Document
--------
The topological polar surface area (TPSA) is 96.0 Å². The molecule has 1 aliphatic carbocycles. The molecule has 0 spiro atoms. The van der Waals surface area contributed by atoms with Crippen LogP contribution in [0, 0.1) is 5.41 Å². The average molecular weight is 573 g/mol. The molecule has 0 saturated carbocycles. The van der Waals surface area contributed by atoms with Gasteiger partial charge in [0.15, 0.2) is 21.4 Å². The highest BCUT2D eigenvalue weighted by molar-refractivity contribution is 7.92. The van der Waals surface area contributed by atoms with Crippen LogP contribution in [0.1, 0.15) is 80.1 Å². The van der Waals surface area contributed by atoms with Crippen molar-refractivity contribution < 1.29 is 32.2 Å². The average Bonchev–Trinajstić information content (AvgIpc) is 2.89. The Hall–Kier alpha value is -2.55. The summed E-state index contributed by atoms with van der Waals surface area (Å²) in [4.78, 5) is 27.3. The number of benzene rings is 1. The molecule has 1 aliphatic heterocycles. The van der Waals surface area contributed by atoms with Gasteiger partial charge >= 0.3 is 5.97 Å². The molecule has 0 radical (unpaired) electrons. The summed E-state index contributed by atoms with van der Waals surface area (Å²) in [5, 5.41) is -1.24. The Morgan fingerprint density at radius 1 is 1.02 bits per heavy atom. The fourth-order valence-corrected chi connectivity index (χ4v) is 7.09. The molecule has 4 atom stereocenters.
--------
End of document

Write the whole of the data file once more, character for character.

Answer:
The topological polar surface area (TPSA) is 96.0 Å². The molecule has 1 aliphatic carbocycles. The molecule has 0 spiro atoms. The van der Waals surface area contributed by atoms with Crippen LogP contribution in [0, 0.1) is 5.41 Å². The average molecular weight is 573 g/mol. The molecule has 0 saturated carbocycles. The van der Waals surface area contributed by atoms with Gasteiger partial charge in [0.15, 0.2) is 21.4 Å². The highest BCUT2D eigenvalue weighted by molar-refractivity contribution is 7.92. The van der Waals surface area contributed by atoms with Crippen LogP contribution in [0.1, 0.15) is 80.1 Å². The van der Waals surface area contributed by atoms with Crippen molar-refractivity contribution < 1.29 is 32.2 Å². The average Bonchev–Trinajstić information content (AvgIpc) is 2.89. The Hall–Kier alpha value is -2.55. The summed E-state index contributed by atoms with van der Waals surface area (Å²) in [4.78, 5) is 27.3. The number of benzene rings is 1. The molecule has 1 aliphatic heterocycles. The van der Waals surface area contributed by atoms with Gasteiger partial charge >= 0.3 is 5.97 Å². The molecule has 0 radical (unpaired) electrons. The summed E-state index contributed by atoms with van der Waals surface area (Å²) in [5, 5.41) is -1.24. The Morgan fingerprint density at radius 1 is 1.02 bits per heavy atom. The fourth-order valence-corrected chi connectivity index (χ4v) is 7.09. The molecule has 4 atom stereocenters.